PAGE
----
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Cloud Computing : Keynote

Cloud Computing : Keynote

So you’re a poor student and claim you can’t afford to buy iWork but still need to produce that all important presentation for yesterday, well if you have an internet connection you can do just that via the brilliant 280 Slide.

Anyone who has played with 280 Slides for even a few hours will realise it marks a milestone in the concept of web applications. There is no doubt the buzz for 2009 is cloud computing, the idea of a applications and documents being held securely on the internet accessible from any computer is dramatically changing not only how we work but also how we buy software.

Services such as Google Apps have allowed us to create documents and share them online and now 280 Slides takes it to the next level bringing a free, fully featured PowerPoint / Keynote web app to the cloud.


Many people we talk to are nervous about making the leap from desktop application to their web equivalent. Generally their concerns are over security but there is also an impression that webapps are very basic stripped down versions of the full application. 280 Slides shatters this perception.

The application is surprisingly feature rich and offers multiple text layers (and the ability to move layers back and forward), the ability to add images, video and shapes. In addition, multiple ‘undos’ and auto saving have also been thrown in, the system can even handle adjusting item opacity, that is how good it is!

As well as being able to upload your own media 280 slides will allow you to add media from popular sharing sites such as Flickr and YouTube.


Despite a real Apple feel and look, to date 280 Slides is only able to export to PowerPoint (as well as PDF). You can also upload your existing PowerPoint presentation so you’ll never need to start from scratch. This is ideal if you want to present your legacy presentations to a wider audience.

If you have all your presentations in Apple’s Keynote format, don’t panic, remember you can easily export them to PowerPoint 2007 format from within the Keynote application. (Export in Keynote 08 and the Share menu in Keynote 09).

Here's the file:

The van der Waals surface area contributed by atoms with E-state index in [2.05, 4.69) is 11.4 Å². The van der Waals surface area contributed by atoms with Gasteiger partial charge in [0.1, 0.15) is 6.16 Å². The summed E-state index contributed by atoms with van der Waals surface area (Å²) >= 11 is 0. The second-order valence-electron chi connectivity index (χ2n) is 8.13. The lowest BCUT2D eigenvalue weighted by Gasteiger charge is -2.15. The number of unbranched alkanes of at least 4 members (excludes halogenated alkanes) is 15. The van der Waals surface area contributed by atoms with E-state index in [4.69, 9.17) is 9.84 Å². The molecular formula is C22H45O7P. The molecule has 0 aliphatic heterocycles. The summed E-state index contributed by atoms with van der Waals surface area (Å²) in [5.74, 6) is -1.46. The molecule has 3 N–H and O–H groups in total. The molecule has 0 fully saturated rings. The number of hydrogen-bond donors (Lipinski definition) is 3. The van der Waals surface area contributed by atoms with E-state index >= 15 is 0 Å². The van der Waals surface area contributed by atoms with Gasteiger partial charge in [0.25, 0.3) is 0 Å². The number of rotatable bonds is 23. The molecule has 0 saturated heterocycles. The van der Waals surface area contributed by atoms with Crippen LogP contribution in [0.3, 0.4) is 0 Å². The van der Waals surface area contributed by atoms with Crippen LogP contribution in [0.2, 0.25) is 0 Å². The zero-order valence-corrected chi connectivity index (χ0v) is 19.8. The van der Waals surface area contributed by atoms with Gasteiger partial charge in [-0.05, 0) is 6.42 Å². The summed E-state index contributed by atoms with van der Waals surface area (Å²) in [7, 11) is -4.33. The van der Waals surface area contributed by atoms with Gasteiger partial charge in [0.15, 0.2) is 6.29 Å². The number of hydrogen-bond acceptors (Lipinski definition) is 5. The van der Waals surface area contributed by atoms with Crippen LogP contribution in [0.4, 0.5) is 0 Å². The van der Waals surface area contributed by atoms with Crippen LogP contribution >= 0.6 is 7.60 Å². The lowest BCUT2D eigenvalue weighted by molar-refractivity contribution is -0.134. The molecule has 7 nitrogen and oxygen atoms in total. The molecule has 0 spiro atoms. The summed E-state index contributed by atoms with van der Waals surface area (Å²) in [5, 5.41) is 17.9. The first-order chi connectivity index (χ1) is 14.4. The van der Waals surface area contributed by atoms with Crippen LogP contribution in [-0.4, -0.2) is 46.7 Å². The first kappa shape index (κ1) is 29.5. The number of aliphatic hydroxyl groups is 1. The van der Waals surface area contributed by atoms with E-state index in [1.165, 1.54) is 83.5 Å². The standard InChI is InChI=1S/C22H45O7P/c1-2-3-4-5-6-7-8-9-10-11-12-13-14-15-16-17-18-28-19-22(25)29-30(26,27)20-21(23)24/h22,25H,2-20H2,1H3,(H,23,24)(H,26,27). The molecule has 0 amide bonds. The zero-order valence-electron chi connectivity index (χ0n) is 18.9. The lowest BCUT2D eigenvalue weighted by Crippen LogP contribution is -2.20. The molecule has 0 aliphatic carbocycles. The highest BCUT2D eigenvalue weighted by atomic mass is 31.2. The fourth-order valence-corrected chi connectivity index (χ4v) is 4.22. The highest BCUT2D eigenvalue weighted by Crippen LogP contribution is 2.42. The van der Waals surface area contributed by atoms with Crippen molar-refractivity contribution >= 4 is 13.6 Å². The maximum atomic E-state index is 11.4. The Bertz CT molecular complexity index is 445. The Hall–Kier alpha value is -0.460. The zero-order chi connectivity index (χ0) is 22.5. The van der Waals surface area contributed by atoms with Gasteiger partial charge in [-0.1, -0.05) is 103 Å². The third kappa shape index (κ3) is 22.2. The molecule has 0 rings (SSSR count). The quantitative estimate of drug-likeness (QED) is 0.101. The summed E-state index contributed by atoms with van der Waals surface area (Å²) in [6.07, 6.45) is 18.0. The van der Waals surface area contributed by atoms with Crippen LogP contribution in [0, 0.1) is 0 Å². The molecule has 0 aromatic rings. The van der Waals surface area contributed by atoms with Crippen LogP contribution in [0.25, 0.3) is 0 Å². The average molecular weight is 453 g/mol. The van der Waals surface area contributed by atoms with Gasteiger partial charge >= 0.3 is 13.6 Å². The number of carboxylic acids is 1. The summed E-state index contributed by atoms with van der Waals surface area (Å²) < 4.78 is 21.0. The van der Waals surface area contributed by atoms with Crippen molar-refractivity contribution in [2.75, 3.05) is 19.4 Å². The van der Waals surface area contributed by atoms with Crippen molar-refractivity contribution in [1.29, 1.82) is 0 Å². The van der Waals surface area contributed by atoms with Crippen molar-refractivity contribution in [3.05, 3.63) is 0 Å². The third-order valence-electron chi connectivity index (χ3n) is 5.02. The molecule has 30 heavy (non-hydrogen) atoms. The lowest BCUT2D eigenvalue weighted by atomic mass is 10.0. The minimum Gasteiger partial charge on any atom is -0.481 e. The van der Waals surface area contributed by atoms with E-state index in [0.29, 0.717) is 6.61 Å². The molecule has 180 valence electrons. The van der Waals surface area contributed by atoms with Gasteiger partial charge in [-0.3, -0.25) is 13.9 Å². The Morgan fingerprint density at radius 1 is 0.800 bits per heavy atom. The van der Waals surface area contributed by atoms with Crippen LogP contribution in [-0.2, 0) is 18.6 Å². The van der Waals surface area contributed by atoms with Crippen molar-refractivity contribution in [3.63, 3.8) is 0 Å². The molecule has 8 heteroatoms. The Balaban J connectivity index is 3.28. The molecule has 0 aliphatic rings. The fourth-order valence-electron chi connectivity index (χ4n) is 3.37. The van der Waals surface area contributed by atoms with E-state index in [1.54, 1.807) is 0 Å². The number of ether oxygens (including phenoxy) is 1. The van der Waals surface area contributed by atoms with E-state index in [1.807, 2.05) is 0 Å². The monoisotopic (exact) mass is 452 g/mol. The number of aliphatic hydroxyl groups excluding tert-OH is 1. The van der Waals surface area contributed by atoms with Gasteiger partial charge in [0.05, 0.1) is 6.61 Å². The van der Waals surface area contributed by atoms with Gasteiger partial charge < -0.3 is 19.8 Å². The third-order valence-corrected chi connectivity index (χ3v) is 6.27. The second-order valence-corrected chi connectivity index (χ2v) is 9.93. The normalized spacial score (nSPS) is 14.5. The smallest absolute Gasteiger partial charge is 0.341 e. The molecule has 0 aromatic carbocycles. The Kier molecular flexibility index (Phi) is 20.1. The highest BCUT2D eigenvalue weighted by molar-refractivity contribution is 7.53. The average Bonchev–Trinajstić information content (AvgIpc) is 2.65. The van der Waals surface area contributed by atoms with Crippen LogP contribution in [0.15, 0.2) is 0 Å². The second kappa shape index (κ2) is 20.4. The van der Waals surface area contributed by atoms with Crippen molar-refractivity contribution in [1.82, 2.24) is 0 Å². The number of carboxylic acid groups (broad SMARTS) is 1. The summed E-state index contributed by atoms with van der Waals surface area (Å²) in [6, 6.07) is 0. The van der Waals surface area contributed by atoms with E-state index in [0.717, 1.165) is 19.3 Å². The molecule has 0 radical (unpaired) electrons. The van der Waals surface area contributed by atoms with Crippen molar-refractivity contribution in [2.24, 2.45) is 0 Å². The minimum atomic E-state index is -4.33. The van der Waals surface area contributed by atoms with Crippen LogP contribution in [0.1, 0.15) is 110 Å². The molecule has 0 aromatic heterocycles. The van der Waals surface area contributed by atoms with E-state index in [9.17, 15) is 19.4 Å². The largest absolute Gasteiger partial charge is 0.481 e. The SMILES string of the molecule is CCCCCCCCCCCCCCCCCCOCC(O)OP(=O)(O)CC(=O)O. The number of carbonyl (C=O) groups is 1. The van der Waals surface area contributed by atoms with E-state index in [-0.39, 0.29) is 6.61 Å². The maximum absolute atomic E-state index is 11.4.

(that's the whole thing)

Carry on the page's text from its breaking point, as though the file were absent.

Obviously there are tools and capabilities that both Keynote and PowerPoint offer that 280 Slides is unable to support but if I was to list the 5 essential tools I need in making presentations (with the exception of transitions) they are all certainly there and more in this single web application.

As well as being able to export to PowerPoint you can also email your creation (again as a PowerPoint), embed your presentation on a website or for the really daring mobile warrior you can even present your show live from any web browser. Presentations can also be exported to the popular SlideShare service.


From an education point of view 280 Slides offers a brilliant and remarkably easy to use solution for creating presentations. It was remarkable how fast the system actually is, I really felt I was working on a desktop application throughout my demo. How it would be great to test how reliable it would work if a class of 30 computers were all using it through a single internet connection though. I am still slightly nervous in relying in my work being there when I need it when using online services but I am sure confidence in web apps will grow the more they are used.

280 Slides is an exciting development both as a self contained online PowerPoint maker but also as a glimpse of how mobile / Cloud computing is set to evolve in the next few years.


280 Slides

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